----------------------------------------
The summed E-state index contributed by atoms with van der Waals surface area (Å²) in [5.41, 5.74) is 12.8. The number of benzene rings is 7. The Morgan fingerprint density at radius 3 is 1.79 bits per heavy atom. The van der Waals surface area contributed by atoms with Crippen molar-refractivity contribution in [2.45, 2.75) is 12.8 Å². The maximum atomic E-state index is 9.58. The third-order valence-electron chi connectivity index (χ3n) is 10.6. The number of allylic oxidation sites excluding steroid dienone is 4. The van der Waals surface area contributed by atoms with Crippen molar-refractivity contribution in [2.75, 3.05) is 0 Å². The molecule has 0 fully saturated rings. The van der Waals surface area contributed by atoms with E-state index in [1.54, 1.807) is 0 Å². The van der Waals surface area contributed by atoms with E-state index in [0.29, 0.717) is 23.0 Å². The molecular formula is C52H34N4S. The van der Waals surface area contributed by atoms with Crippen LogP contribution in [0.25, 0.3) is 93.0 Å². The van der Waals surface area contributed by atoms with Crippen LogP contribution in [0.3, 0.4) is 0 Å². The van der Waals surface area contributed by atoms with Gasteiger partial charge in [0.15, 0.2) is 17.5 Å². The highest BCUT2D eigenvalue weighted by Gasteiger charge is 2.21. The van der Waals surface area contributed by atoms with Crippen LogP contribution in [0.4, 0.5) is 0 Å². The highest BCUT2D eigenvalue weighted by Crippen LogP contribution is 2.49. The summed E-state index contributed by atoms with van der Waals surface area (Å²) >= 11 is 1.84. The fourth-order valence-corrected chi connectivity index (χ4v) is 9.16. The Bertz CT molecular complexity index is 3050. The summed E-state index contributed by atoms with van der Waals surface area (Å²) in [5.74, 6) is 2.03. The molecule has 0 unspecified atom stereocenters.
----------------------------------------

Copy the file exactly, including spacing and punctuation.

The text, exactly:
The summed E-state index contributed by atoms with van der Waals surface area (Å²) in [5.41, 5.74) is 12.8. The number of benzene rings is 7. The Morgan fingerprint density at radius 3 is 1.79 bits per heavy atom. The van der Waals surface area contributed by atoms with Crippen molar-refractivity contribution in [2.45, 2.75) is 12.8 Å². The maximum atomic E-state index is 9.58. The third-order valence-electron chi connectivity index (χ3n) is 10.6. The number of allylic oxidation sites excluding steroid dienone is 4. The van der Waals surface area contributed by atoms with Crippen molar-refractivity contribution in [2.75, 3.05) is 0 Å². The molecule has 0 fully saturated rings. The van der Waals surface area contributed by atoms with E-state index in [1.54, 1.807) is 0 Å². The van der Waals surface area contributed by atoms with E-state index in [0.29, 0.717) is 23.0 Å². The molecular formula is C52H34N4S. The van der Waals surface area contributed by atoms with Crippen LogP contribution in [0.25, 0.3) is 93.0 Å². The van der Waals surface area contributed by atoms with Crippen LogP contribution in [0.3, 0.4) is 0 Å². The van der Waals surface area contributed by atoms with Gasteiger partial charge in [0.15, 0.2) is 17.5 Å². The highest BCUT2D eigenvalue weighted by Gasteiger charge is 2.21. The van der Waals surface area contributed by atoms with Crippen LogP contribution in [0.4, 0.5) is 0 Å². The highest BCUT2D eigenvalue weighted by Crippen LogP contribution is 2.49. The summed E-state index contributed by atoms with van der Waals surface area (Å²) >= 11 is 1.84. The fourth-order valence-corrected chi connectivity index (χ4v) is 9.16. The Bertz CT molecular complexity index is 3050. The summed E-state index contributed by atoms with van der Waals surface area (Å²) in [5.74, 6) is 2.03. The molecule has 0 unspecified atom stereocenters.